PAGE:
Grab pizza and beer at the High Alpine Brewing Company on main street.
Woody Woodward wanted three things out of life, and he found them all in this city on the sunny, dry side of the Cascades, three and a half hours southeast of Portland. “My goals were to be on a beer label, have a ski trail named in my honor, and a mountain-bike trail, too,” says the city’s former mayor, who came to bend in 1978. Mission accomplished. Woodward has a pair of namesake trails, and his likeness graced bottles of Silver Moon’s Epic Trail Ale, a local brew.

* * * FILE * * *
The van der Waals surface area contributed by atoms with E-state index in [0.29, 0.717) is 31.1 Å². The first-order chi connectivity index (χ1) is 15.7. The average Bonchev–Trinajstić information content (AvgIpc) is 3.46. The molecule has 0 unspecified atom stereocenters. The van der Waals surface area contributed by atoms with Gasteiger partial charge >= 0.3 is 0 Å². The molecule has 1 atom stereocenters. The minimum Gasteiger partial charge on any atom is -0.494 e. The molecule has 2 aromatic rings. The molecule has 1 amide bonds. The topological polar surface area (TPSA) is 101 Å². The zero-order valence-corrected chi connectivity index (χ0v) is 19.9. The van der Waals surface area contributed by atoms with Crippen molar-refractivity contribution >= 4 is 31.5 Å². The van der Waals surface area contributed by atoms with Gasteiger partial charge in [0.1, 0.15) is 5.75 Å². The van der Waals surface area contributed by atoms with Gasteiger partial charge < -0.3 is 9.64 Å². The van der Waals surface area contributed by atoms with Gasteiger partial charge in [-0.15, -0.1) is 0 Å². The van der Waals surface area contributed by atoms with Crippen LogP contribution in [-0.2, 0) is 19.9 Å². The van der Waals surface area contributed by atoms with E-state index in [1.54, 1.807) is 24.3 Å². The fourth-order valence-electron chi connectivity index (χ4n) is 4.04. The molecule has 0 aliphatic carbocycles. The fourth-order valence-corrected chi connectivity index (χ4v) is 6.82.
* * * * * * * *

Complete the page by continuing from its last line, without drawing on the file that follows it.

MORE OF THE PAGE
Bend has grown from 14,000 residents to nearly 90,000 since Woodward arrived, and much else has changed, including housing costs. (The median home price has risen over $300,000.) The city now has at least 16 breweries, a whitewater park, and a $11.4 million rec center featuring a combination ice rink and pickleball arena. For this coming winter, Mount Bachelor, 22 miles southwest of town, is installing a high-speed quad to access 635 acres of new ski and snowboard slopes, an expansion that will make the volcano the fifth-largest ski area in the U.S. In the summer months, Phil’s Complex, an approximately 300-mile network of singletrack, is just a 20-minute pedal from downtown. These riches have drawn more than 70 outdoor product companies to bend, including Cairn, Hydro Flask, and Ruffwear. Not bad for a once-broke timber burg.